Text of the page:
Get all the experience you can by observing in different practice settings. Convey to athletic trainers that you have a genuine interest and a strong work-ethic.

Who should I ask to write my recommendation letters?

The NIU AT Program requires THREE letters of recommendation. One, preferably two, letter(s)of support should be provided by a certified athletic trainer (ATC), who knows your interest, commitment, and/or work ethic. If the second letter of support is not written by a certified athletic trainer, we encourage you to avoid family, neighbors, or friends.

What if I don't get into the NIU AT Program the first time I apply?

In most instances, you may reapply. We will assist you in identifying and correcting your deficiencies. We will let you know if you should consider pursuing another profession. Most of the time, those that don't get into the program have poor grades, do not seem to display a full awareness of our program or the profession, or have not demonstrated good interpersonal skills or professionalism.

Can I be a student athlete while in the athletic training education program?

This has worked out in the past with highly dedicated and motivated students. However, it will be more difficult to be an athlete and an athletic training student because of the time demands required in both roles. To the greatest extent possible, we are willing to work with you in this situation.

What are the monetary expenses associated with the program?

Beyond the customary tuition and fees found here: Graduate School Tution Rates, it is important to emphasize there are some monetary expenses you will incur. Students in the athletic training program should expect the following expenses:

FIRST YEAR

  • NATA membership $75
  • Professional AT logo Shirt $45*
  • Professional pants/shorts approximately $40*
  • Cold/wet weather professional gear*
  • Criminal background check $80
  • Gas/Transportation to off campus clinical sites $0-1,000

SECOND YEAR

  • NATA Membership $75
  • First Aid/CPR/AED recertification training $20 (held on campus)
  • Professional AT logo shirt*
  • Cold/wet weather professional gear*
  • Criminal background check $80
  • Gas/Transportation to off campus clinical sites $0-1,000
*optional

Clinicals

When do I begin my clinical experiences?

If you are accepted into the NIU Athletic Training Program, you will begin coursework during the Summer semester. You will begin your clinical experiences during the Fall semester.

What clinical experiences will I receive?

Students will engage in variety of athletic training clinical experiences with NIU Intercollegiate Athletics and off-campus clinical sites during their tenure in the athletic training education program. All athletic training clinical experiences are under the supervision of a preceptor who is an athletic trainer or physician. Athletic training clinical experiences are rotated based on the ATS progression through three specific phases: Observation Student (pre-requisite requirements), Practiced student (first year), and Professional student (second year). Each clinical experience is a registered 3 or 4 credit hour course for the athletic training student with an instructor of record who is program faculty. Assignments to a preceptor at on or off campus clinical sites are made by the Coordinator of Clinical Education and based on several factors: exposure to medical conditions, upper extremity injuries, lower extremity injuries, and equipment intensive sports. These assignments will be distributed through individual and team sports, in-season/out-of-season sports, contact and non-contact sports, and men and women's sports by the student's assigned preceptor. Further, each student will complete a clinical experience with football for at least one rotation. The majority of the clinical experiences will be completed in the afternoon during 2-6 PM. However, certain sports will practice either earlier or later than this time. Once a student is assigned to an approved clinical instructor/sport, they are to check with the preceptor about the practice time for that sport.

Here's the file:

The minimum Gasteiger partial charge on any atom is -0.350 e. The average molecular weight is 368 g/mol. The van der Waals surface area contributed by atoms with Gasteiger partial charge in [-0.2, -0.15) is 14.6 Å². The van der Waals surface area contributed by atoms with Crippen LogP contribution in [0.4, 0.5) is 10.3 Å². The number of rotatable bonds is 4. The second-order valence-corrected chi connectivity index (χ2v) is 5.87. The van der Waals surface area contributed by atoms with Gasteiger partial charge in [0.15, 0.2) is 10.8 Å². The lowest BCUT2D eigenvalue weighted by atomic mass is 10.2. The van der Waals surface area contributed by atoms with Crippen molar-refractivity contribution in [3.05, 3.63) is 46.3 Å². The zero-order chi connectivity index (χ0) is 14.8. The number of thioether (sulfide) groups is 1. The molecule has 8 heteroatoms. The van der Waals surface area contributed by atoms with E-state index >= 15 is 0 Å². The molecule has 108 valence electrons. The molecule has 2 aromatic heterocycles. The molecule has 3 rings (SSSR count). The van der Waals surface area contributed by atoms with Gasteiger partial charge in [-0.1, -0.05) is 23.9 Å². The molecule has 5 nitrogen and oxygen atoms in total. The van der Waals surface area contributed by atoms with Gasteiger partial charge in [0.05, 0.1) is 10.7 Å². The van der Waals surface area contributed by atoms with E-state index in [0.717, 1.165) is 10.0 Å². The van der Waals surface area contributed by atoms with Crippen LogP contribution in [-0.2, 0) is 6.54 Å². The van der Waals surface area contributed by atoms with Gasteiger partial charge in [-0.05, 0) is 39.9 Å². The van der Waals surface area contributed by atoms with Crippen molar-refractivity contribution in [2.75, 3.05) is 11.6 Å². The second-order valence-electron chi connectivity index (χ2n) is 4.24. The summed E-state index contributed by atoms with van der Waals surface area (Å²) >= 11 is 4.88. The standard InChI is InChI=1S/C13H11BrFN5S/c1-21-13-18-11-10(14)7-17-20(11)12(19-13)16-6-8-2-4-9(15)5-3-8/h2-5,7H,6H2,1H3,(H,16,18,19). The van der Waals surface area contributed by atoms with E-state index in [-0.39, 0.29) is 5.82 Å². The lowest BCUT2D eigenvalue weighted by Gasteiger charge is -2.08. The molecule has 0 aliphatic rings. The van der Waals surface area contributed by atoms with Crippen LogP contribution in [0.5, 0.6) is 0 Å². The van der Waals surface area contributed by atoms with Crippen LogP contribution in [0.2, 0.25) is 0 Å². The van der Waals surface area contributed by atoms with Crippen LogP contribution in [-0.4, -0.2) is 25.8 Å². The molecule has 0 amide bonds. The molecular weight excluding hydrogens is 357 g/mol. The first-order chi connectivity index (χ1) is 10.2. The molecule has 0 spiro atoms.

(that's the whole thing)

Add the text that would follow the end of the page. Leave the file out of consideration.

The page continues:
In addition to the athletic training clinical experiences, students will also engage in a variety of supplemental clinical experiences which are additional clinical learning opportunities supervised by healthcare providers, other than athletic trainers and physicians. Supplemental experiences will be disbursed throughout the Athletic Training Program and can included, but not limited to, experiences in an orthopedic clinic, rehabilitation clinic, chiropractic clinic, emergency department, or health clinic.

What are my clinical experience expectations?

Athletic training clinical experiences are used to practice and hone athletic training students’ ability. Athletic training students will have direct client/patient care guided by a preceptor. Athletic training students will receive valuable experiences to progress from basic skill acquisition and application to advanced skill application and integration.

During the first year of the Athletic Training Program, the athletic training student will be rotating through clinical sites working on basic to intermediate skill acquisition and application. The clinical hour expectation for the first year in the program is a minimum of 200 hours per semester. Expectations in the first two semesters of clinical experiences is to be diverse clinical experience providing exposure to high school clinical sites, intercollegiate clinical sites, and other healthcare clinical sites.

During the second year of the Athletic Training Program, the athlete training student will be rotating through clinical sites working on advanced skill application and integration. The expectations in the final two semesters of clinical experiences is to place a focus on professional career goals. These immersive experiences place an emphasis on the clinical experience and helping with the transition to professional practice. The athletic training student partakes in practice-intensive experiences and are designed to allow students the ability to experience the totality of care provided by athletic trainers. The assignment of the clinical experiences will be done to enhance the athletic training students’ education experience and align with the students’ career goals.

Although many of the athletic training and supplemental clinical experiences are on the campus of Northern Illinois University, many of them are not. The athletic training student is expected to have transportation to all clinical experiences. The Athletic Training Program has a variety of clinical experience sites throughout the Chicagoland area.